David C. Zawieja, Ph.D.

David C. Zawieja, Ph.D.

Regents Professor and Head, Medical Physiology

Director, Division of Lymphatic Biology
Phone: 254-231-1500
Fax: 254-742-7145

Education and Post-Graduate Training

B.S., Biology/Chemistry/Population Dynamics, 1978, University of Wisconsin-Green Bay

Ph.D., Physiology, 1986, Medical College of Wisconsin

Research Interests

My laboratory investigates the microcirculatory movement of fluid and macromolecules. Our interests include the control and regulation of fluid and macromolecular exchange and transport throughout the three microcirculatory compartments: the microvascular compartment, the interstitial compartment, and the lymphatic compartment.

We are investigating both the normal physiological control and pathophysiological alterations of these functions.
 We have focused most of our recent work on the function of the lymphatic system and are investigating the mechanisms responsible for the generation and regulation of lymph flow.

The lymphatic system is vital to body fluid/protein homeostasis, edema prevention, lymphocyte circulation, immune function and lipid absorption. All of these functions require a regulated lymph flow. We are investigating the influence of physical, neural and humoral factors on the generation of lymph flow with particular emphasis on the mechanisms by which these factors alter the active lymph pump. Mammalian lymphatics possess intrinsic phasic contractions that pump lymph throughout the body and tonic contractions that regulate outflow resistance. The cellular mechanisms regulating the lymphatic contractions are unknown and are the subject of our current studies.

Recently we have focused on the role of calcium and the contractile and regulatory proteins involved in the phasic and tonic lymphatic contractile activity. We have also investigated the influences of flow and shear on lymphatic contractile function and found that shear modulates the phasic and tonic contractile activity via a nitric oxide/cGMP based mechanism. These studies also include the development of more accurate models of lymph flow/shear in microlymphatics.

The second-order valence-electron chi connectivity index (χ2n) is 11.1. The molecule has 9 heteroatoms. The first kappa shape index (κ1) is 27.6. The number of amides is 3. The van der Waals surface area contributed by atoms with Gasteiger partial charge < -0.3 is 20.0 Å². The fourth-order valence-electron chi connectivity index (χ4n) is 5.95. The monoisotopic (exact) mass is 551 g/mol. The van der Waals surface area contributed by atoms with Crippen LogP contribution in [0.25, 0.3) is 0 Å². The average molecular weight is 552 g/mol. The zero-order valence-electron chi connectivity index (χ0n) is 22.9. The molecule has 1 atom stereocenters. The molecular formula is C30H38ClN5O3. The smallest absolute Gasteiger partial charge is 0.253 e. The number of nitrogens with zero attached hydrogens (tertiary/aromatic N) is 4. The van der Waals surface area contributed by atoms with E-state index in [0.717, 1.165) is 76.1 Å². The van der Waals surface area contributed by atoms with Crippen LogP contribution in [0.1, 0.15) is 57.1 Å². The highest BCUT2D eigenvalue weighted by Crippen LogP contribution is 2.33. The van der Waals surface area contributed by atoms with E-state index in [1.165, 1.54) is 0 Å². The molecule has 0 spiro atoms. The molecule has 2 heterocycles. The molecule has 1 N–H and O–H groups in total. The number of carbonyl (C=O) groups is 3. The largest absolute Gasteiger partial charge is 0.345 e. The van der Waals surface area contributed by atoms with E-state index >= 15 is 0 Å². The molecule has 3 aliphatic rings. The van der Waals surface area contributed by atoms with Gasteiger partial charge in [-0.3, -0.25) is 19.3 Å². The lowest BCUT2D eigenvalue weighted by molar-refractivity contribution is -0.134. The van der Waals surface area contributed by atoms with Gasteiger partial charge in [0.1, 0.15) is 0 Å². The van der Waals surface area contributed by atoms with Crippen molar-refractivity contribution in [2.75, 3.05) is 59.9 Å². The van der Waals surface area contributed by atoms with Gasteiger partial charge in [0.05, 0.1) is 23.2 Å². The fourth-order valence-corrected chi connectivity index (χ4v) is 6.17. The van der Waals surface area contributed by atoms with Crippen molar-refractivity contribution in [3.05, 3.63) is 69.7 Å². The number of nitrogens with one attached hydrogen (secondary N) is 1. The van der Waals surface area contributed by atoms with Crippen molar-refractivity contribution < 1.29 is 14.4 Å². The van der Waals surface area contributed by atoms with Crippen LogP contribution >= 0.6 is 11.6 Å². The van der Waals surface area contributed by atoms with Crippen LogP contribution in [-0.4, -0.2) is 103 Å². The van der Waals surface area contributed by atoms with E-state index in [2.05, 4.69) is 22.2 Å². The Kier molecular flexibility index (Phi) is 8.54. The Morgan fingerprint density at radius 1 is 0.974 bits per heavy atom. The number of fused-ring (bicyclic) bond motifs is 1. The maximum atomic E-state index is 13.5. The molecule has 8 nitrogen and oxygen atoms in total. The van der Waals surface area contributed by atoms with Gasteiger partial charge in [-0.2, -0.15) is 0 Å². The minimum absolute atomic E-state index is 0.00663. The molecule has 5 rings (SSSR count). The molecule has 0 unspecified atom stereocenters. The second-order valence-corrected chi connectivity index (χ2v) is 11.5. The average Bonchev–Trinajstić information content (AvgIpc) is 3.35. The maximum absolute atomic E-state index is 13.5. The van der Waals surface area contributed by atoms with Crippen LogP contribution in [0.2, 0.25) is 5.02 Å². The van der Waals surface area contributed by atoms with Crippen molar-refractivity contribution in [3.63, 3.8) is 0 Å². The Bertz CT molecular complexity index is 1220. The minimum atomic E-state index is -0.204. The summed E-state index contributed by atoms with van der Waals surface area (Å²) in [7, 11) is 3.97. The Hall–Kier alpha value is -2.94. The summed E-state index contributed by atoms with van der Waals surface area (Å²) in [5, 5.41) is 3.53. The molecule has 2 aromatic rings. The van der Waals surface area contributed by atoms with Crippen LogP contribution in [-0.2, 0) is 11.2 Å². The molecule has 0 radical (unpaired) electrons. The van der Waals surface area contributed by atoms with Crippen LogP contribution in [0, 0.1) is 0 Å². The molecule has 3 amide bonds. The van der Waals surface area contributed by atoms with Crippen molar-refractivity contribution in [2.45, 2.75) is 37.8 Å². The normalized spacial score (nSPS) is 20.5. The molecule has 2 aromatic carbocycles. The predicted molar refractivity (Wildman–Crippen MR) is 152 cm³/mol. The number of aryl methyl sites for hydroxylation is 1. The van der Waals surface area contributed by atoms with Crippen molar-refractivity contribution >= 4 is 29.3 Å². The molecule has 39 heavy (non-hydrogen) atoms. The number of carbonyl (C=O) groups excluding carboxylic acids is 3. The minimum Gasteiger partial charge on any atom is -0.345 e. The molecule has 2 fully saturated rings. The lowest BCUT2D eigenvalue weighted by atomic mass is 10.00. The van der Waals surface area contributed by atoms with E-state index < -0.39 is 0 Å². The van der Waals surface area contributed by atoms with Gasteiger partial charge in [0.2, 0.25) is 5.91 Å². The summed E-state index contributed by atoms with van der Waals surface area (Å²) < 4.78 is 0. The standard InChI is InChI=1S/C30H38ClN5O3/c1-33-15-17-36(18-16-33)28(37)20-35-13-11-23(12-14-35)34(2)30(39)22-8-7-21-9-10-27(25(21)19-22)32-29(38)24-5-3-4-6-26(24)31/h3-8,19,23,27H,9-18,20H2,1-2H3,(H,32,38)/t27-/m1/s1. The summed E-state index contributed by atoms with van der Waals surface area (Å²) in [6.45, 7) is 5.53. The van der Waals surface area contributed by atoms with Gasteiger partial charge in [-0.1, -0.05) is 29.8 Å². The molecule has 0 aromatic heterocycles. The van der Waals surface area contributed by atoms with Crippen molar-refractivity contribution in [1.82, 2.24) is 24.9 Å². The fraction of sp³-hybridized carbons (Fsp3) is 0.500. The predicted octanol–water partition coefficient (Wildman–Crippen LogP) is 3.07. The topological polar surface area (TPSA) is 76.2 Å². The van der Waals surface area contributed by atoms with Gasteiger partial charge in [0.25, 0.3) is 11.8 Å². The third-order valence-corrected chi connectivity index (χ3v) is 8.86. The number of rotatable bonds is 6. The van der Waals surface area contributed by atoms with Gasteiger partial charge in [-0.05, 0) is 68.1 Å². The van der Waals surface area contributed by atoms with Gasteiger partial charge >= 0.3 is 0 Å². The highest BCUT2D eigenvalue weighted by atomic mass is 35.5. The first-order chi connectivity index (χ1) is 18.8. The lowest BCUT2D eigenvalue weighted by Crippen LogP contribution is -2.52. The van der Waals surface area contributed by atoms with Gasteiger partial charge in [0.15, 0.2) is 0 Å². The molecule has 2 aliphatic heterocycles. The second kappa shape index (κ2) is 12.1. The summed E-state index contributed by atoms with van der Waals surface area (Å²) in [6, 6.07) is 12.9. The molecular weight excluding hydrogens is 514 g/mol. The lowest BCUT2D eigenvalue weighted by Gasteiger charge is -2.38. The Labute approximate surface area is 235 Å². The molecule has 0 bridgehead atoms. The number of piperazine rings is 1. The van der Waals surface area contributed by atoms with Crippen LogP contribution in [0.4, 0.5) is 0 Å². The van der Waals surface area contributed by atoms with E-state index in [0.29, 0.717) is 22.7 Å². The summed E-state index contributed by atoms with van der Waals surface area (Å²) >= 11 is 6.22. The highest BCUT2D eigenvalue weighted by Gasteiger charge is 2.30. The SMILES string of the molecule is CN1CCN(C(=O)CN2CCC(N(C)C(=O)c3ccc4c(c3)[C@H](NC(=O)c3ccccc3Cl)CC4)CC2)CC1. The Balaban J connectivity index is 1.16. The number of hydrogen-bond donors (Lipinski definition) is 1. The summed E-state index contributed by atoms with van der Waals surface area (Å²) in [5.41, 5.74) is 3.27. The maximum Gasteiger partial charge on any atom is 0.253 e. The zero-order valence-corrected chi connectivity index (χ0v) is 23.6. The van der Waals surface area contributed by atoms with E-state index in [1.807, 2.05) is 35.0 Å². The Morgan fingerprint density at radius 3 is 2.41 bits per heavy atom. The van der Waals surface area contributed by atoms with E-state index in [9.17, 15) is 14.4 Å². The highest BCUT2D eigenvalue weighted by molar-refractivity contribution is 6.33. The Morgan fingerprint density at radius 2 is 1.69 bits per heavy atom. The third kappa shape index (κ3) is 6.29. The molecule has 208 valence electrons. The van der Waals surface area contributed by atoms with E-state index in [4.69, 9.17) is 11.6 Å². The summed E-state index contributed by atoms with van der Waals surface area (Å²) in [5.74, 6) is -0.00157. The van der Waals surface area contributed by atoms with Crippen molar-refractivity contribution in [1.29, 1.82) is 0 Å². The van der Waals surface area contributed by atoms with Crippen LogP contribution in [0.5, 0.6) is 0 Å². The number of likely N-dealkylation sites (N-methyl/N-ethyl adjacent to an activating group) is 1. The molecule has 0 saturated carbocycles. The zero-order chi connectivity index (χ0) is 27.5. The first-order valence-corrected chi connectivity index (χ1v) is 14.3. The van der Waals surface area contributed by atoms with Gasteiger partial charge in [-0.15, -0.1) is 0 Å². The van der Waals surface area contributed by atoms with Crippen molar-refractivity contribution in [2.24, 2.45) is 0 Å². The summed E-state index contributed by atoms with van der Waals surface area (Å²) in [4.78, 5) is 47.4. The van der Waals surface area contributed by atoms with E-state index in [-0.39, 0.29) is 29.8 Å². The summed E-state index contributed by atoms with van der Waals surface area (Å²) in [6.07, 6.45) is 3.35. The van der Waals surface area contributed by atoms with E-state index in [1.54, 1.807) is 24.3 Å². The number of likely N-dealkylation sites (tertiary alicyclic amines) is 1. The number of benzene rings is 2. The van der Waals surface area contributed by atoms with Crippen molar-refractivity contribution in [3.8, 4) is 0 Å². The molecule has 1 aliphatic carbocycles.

The growth of new lymph vessels, lymphangiogenesis, is another area of interest in our lab. We have developed and characterized the first cultured microlymphatic endothelial and muscle cell lines. We have begun studies of the factors which regulate the proliferation and migration of these cells.
 To accomplish these studies, my laboratory utilizes a number of different techniques including: 1) in situ studies using intravital video microscopy, 2) isolated microvessel studies using fluorescent video microscopy, 3) dispersed smooth muscle cells, 4) isolated cultured vascular cells, 5) calcium and membrane potential imaging using fluorescent microscopy, 6) confocal microscopy, 7) mathematical simulation of physiological processes.

Selected Publications

Wilson JT, Wang W, Hellerstedt AH, Zawieja DC, Moore JE. Confocal image-based computational modeling of nitric oxide transport in a rat mesenteric lymphatic vessel. J Biomech Eng 2013 May;135.

Davis MJ, Wolpers JH, Ku CW, Muthuchamy M, Gashev AA, Zawieja DC. Intrinsic increase in lymphangion muscle contractility in response to elevated afterload. Am J Physiol Heart Circ Physiol. 2012 Oct 1;303(7):H795-808. doi: 10.1152/ajpheart.01097.2011.PMID:22886407; PMCID:PMC3469705 [Available on 2013/10/1]

Zawieja SD, Wang W, Wu X, Nepiyushchikh ZV, Zawieja DC, Muthuchamy M. Impairments in the intrinsic contractility of mesenteric collecting lymphatics in a metabolic syndrome rat model. Am J Physiol Heart Circ Physiol. 2012 Feb 1;302(3):H643-53. doi: 10.1152/ajpheart.00606.2011. PMID: 22159997; PMCID: PMC3353801

Bohlen HG, Gasheva OY, Zawieja DC. Nitric oxide formation by lymphatic bulb and valves is a major regulatory component of lymphatic pumping. Am J Physiol Heart Circ Physiol. 2011 Nov;301(5):H1897-906. doi: 10.1152/ajpheart.00260.2011. PMID:21890688; PMCID: PMC3213974

Gashev AA, Davis MJ, Gasheva OY, Nepiushchikh ZV, Wang W, Dougherty P, Kelly KA, Cai S, von der Weid PY, Muthuchamy M, Meininger CJ, Zawieja DC. Methods for lymphatic vessel culture and gene transfection. Microcirculation. 2009 Oct;16(7):615-28. doi: 10.1080/10739680903120778. PMID:19626551; PMCID: PMC3042427

Dixon JB, Gashev AA, Coté GL, Zawieja DC. Lymph flow, shear stress, and lymphocyte velocity in rat mesenteric prenodal lymphatics. Microcirculation. 2006 Oct-Nov;13(7):597-610. PMID: 16990218

Gashev AA, Delp M, Zawieja D. Inhibition of active lymph pump by simulated microgravity in rats. Am J Physiol Heart Circ Physiol. 2006 Jun;290(6):H2295-308. PMID: 16399874; http://ajpheart.physiology.org/content/290/6/H2295.long

Gasheva OY, Zawieja DC, Gashev AA. Contraction-initiated NO-dependent lymphatic relaxation: A self-regulatory mechanism in rat thoracic duct. J Physiol. 2006 Sep 15;575(Pt 3):821-32. PMID:16809357; PMCID: PMC 1995691

Gashev AA, Davis M, Delp M, Zawieja DC. Regional variations in lymphatic contractile activity in isolated rat lymphatics. Microcirculation. 2004 Sep;11(6):477-92. PMID: 15371129

Muthuchamy M, Gashev A, Boswell N, Dawson N, Zawieja DC. Molecular and functional analyses of the contractile apparatus in lymphatic muscle. FASEB J. 2003 May;17(8):920-2. PMID: 12670880;